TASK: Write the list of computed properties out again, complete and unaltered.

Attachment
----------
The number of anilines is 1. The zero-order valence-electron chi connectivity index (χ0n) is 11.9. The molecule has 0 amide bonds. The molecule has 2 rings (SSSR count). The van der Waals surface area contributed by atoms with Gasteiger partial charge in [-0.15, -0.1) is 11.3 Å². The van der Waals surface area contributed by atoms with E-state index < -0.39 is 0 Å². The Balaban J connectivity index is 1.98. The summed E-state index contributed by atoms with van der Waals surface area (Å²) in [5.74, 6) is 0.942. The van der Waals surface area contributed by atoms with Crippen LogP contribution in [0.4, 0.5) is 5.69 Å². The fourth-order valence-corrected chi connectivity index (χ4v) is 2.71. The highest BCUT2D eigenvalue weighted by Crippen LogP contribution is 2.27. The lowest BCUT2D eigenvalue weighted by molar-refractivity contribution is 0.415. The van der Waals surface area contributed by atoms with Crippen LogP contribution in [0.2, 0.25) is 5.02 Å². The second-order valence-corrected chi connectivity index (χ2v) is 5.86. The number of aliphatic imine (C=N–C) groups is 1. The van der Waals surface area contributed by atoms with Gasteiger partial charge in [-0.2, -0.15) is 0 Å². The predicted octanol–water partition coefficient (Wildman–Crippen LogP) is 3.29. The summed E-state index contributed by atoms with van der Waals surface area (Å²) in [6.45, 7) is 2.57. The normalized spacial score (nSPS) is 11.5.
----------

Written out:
The number of anilines is 1. The zero-order valence-electron chi connectivity index (χ0n) is 11.9. The molecule has 0 amide bonds. The molecule has 2 rings (SSSR count). The van der Waals surface area contributed by atoms with Gasteiger partial charge in [-0.15, -0.1) is 11.3 Å². The van der Waals surface area contributed by atoms with E-state index < -0.39 is 0 Å². The Balaban J connectivity index is 1.98. The summed E-state index contributed by atoms with van der Waals surface area (Å²) in [5.74, 6) is 0.942. The van der Waals surface area contributed by atoms with Crippen LogP contribution in [0.4, 0.5) is 5.69 Å². The fourth-order valence-corrected chi connectivity index (χ4v) is 2.71. The highest BCUT2D eigenvalue weighted by Crippen LogP contribution is 2.27. The lowest BCUT2D eigenvalue weighted by molar-refractivity contribution is 0.415. The van der Waals surface area contributed by atoms with Crippen LogP contribution in [0.2, 0.25) is 5.02 Å². The second-order valence-corrected chi connectivity index (χ2v) is 5.86. The number of aliphatic imine (C=N–C) groups is 1. The van der Waals surface area contributed by atoms with Gasteiger partial charge in [-0.2, -0.15) is 0 Å². The predicted octanol–water partition coefficient (Wildman–Crippen LogP) is 3.29. The summed E-state index contributed by atoms with van der Waals surface area (Å²) in [6.45, 7) is 2.57. The normalized spacial score (nSPS) is 11.5.